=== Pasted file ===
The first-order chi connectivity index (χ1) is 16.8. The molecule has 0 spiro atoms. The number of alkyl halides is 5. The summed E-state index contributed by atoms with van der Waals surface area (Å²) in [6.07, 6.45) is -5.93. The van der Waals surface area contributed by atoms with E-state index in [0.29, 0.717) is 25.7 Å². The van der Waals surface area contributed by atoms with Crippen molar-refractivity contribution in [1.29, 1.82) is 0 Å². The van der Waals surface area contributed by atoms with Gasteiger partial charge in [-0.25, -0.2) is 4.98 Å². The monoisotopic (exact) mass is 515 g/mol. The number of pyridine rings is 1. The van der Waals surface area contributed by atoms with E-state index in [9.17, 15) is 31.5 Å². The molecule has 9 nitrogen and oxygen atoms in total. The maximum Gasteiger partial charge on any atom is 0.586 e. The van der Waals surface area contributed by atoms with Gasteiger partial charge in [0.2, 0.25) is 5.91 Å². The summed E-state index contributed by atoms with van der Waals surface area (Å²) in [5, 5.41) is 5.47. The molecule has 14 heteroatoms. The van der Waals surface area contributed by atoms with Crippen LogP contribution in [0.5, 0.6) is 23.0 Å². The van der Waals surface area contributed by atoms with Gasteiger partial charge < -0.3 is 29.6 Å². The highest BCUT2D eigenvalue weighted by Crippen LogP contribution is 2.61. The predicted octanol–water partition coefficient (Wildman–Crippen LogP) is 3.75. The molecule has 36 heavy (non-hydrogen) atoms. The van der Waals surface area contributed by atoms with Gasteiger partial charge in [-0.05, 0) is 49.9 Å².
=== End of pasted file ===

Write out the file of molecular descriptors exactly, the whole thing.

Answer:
The first-order chi connectivity index (χ1) is 16.8. The molecule has 0 spiro atoms. The number of alkyl halides is 5. The summed E-state index contributed by atoms with van der Waals surface area (Å²) in [6.07, 6.45) is -5.93. The van der Waals surface area contributed by atoms with E-state index in [0.29, 0.717) is 25.7 Å². The van der Waals surface area contributed by atoms with Crippen molar-refractivity contribution in [1.29, 1.82) is 0 Å². The van der Waals surface area contributed by atoms with Gasteiger partial charge in [-0.25, -0.2) is 4.98 Å². The monoisotopic (exact) mass is 515 g/mol. The number of pyridine rings is 1. The van der Waals surface area contributed by atoms with E-state index in [9.17, 15) is 31.5 Å². The molecule has 9 nitrogen and oxygen atoms in total. The maximum Gasteiger partial charge on any atom is 0.586 e. The van der Waals surface area contributed by atoms with Gasteiger partial charge in [0.2, 0.25) is 5.91 Å². The summed E-state index contributed by atoms with van der Waals surface area (Å²) in [5, 5.41) is 5.47. The molecule has 14 heteroatoms. The van der Waals surface area contributed by atoms with Crippen LogP contribution in [0.5, 0.6) is 23.0 Å². The van der Waals surface area contributed by atoms with Gasteiger partial charge < -0.3 is 29.6 Å². The highest BCUT2D eigenvalue weighted by Crippen LogP contribution is 2.61. The predicted octanol–water partition coefficient (Wildman–Crippen LogP) is 3.75. The molecule has 36 heavy (non-hydrogen) atoms. The van der Waals surface area contributed by atoms with Gasteiger partial charge in [-0.05, 0) is 49.9 Å².